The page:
Asaph’s thoughts resonate with me, as I am perturbed by the fact that this world is plagued by various evils, e.g. mass shootings, migrant children being confined to cages, etc. When I read the news and encounter these evils in the headlines, I gravitate toward the thoughts that Asaph entertained before God revealed His perspective to him. One thought is that as modern-day believers, we can be reassured by Asaph’s struggles; since He has given us the capacity to reason, we will naturally wrestle with Him, as we strive to reconcile our understanding of Him and His attributes with current events.

In the KJV, verses 10 and 11 are rendered as, “Therefore his people return hither: and waters of a full cup are wrung out to them. And they say, How doth God know? and is there knowledge in the most High?” Spurgeon offers some thoughts on this point in his commentary on verse 11:

I could not bring my mind to accept the rendering of many expositors by which this verse is referred to tried and perplexed saints. I am unable to conceive that such language could flow from their lips, even under the most depressing perplexities.

The NIV renders verse 10 as, “Therefore their people turn to them and drink up waters in abundance.” This translation would appear to resolve Spurgeon’s conundrum, as it indicates that the wicked have many followers. Yet the ESV renders verse 10 as “Therefore his people turn back to them, and find no fault in them” while the NASB renders verse 10 as “Therefore his people return to this place, And waters of abundance are drunk by them.” Thus, I am curious: which of these translations is in error? If the KJV, the ESV and the NASB are all correct, does “his” refer to God? I am eager to meet Asaph in the next life and probe him on this point.

In verse 17, Asaph notes that God worked through a divine encounter to shift his perspective on the prosperity of the wicked. Spurgeon offers some thoughts on this point:

His mind entered the eternity where God dwells as in a holy place; he left the things of sense for the things invisible, his heart gazed within the veil. Apparent disorder resolved itself into harmony…A wider view changed his judgment; he saw with his mind’s enlightened eye the future of the wicked, and his soul was in debate no longer as to the happiness of their condition.

This divine encounter must have been overwhelming, as it compelled Asaph to surrender himself to God – as expressed in verses 25 and 26. How did God speak to Asaph at that time? What were his thoughts and emotions as God revealed the fate of the wicked to him? As modern-day believers, how can God shape our perspective on the fate of those who strive to thwart His kingdom plan? How can we pray more earnestly to learn His assessment of current events? How can He enable us to draw closer to Him as we wrestle with the reality of evil in this world?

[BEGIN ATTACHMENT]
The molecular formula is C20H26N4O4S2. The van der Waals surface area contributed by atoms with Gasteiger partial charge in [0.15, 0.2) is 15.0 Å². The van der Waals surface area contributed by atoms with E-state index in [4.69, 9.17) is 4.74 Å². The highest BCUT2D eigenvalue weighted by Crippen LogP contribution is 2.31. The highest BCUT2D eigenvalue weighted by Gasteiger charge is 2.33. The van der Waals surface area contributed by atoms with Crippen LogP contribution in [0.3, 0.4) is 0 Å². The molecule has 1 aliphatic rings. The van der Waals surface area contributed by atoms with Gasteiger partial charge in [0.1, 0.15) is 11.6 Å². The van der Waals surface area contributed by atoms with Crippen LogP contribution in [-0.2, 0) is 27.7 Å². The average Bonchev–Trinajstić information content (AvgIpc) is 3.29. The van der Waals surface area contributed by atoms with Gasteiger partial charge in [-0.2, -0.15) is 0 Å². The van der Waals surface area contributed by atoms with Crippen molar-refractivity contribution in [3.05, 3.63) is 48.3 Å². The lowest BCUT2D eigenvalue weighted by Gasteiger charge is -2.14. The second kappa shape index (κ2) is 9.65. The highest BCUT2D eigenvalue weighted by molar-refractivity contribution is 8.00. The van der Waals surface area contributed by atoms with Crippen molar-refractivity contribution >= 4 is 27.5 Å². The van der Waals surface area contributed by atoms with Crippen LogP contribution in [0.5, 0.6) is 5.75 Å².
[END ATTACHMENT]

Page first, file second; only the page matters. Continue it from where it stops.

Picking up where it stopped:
Psalm 28 April 14, 2019

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Here are my thoughts on Psalm 28.

Summary: In this passage, David beseeches God to:

  • hear his prayer for deliverance – lest he perish
  • punish the wicked.

Indeed, he is confident that God will punish the wicked.

He then praises God – as He has heard his prayer for deliverance. He concludes by praying that God would always deliver His people.

Thoughts: In verse 3, David prays that God would not punish him along with the wicked. Spurgeon offers the following thought on this point:

They will be dragged off to hell like felons of old drawn on a hurdle to Tyburn.

My relatively weak understanding of English history compelled me to Google “Tyburn”; this link showed me that Tyburn was a noisome place. I am fascinated by Spurgeon’s quote (and his previous quote regarding Smithfield), as it compels me to understand the context of this commentary. While “Tyburn” may not impact a modern reader, it would have resonated among those who heard Spurgeon’s sermons on the Psalms. Each Crossway Classic commentary was written in a particular context; as a modern reader, I am spurred to understand that context – and gain a greater appreciation for each commentator in the process. Moreover, I pray that the knowledge that I acquire will spur me on to greater holiness.

Psalm 17 March 1, 2019

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Here are my thoughts on Psalm 17.

Summary: In this passage, David implores God to:

  • vindicate him – as his words and deeds are righteous
  • protect him from his enemies – as they are plotting against him
  • punish his enemies.

He is confident that God will respond to his entreaty.